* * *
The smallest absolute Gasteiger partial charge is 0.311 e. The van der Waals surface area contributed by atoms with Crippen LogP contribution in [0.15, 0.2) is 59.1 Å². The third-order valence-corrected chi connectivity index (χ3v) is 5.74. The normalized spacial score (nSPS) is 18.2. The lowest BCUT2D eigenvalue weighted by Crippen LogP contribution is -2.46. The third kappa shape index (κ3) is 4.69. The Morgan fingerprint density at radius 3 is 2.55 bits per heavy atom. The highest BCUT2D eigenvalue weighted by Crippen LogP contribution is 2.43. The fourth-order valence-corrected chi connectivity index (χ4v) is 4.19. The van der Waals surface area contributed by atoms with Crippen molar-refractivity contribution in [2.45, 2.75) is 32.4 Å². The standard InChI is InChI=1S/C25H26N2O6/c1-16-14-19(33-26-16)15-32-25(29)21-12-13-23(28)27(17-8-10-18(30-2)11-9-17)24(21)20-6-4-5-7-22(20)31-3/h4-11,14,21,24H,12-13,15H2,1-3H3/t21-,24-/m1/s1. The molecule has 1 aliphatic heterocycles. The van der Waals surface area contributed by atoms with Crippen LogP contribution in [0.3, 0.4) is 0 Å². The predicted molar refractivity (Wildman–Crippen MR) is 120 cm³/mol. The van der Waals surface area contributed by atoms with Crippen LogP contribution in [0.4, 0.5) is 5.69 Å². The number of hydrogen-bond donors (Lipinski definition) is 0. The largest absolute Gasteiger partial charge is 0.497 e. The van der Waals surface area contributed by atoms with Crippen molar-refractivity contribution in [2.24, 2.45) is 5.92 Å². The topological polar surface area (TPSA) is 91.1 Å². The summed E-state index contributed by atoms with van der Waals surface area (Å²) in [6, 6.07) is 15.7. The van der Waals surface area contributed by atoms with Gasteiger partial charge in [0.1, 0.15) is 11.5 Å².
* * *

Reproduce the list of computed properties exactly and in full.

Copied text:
The smallest absolute Gasteiger partial charge is 0.311 e. The van der Waals surface area contributed by atoms with Crippen LogP contribution in [0.15, 0.2) is 59.1 Å². The third-order valence-corrected chi connectivity index (χ3v) is 5.74. The normalized spacial score (nSPS) is 18.2. The lowest BCUT2D eigenvalue weighted by Crippen LogP contribution is -2.46. The third kappa shape index (κ3) is 4.69. The Morgan fingerprint density at radius 3 is 2.55 bits per heavy atom. The highest BCUT2D eigenvalue weighted by Crippen LogP contribution is 2.43. The fourth-order valence-corrected chi connectivity index (χ4v) is 4.19. The van der Waals surface area contributed by atoms with Crippen molar-refractivity contribution in [2.45, 2.75) is 32.4 Å². The standard InChI is InChI=1S/C25H26N2O6/c1-16-14-19(33-26-16)15-32-25(29)21-12-13-23(28)27(17-8-10-18(30-2)11-9-17)24(21)20-6-4-5-7-22(20)31-3/h4-11,14,21,24H,12-13,15H2,1-3H3/t21-,24-/m1/s1. The molecule has 1 aliphatic heterocycles. The van der Waals surface area contributed by atoms with Crippen LogP contribution in [0.3, 0.4) is 0 Å². The predicted molar refractivity (Wildman–Crippen MR) is 120 cm³/mol. The van der Waals surface area contributed by atoms with Crippen LogP contribution in [0.4, 0.5) is 5.69 Å². The number of hydrogen-bond donors (Lipinski definition) is 0. The largest absolute Gasteiger partial charge is 0.497 e. The van der Waals surface area contributed by atoms with Crippen molar-refractivity contribution in [2.24, 2.45) is 5.92 Å². The topological polar surface area (TPSA) is 91.1 Å². The summed E-state index contributed by atoms with van der Waals surface area (Å²) in [6, 6.07) is 15.7. The van der Waals surface area contributed by atoms with Gasteiger partial charge in [0.1, 0.15) is 11.5 Å².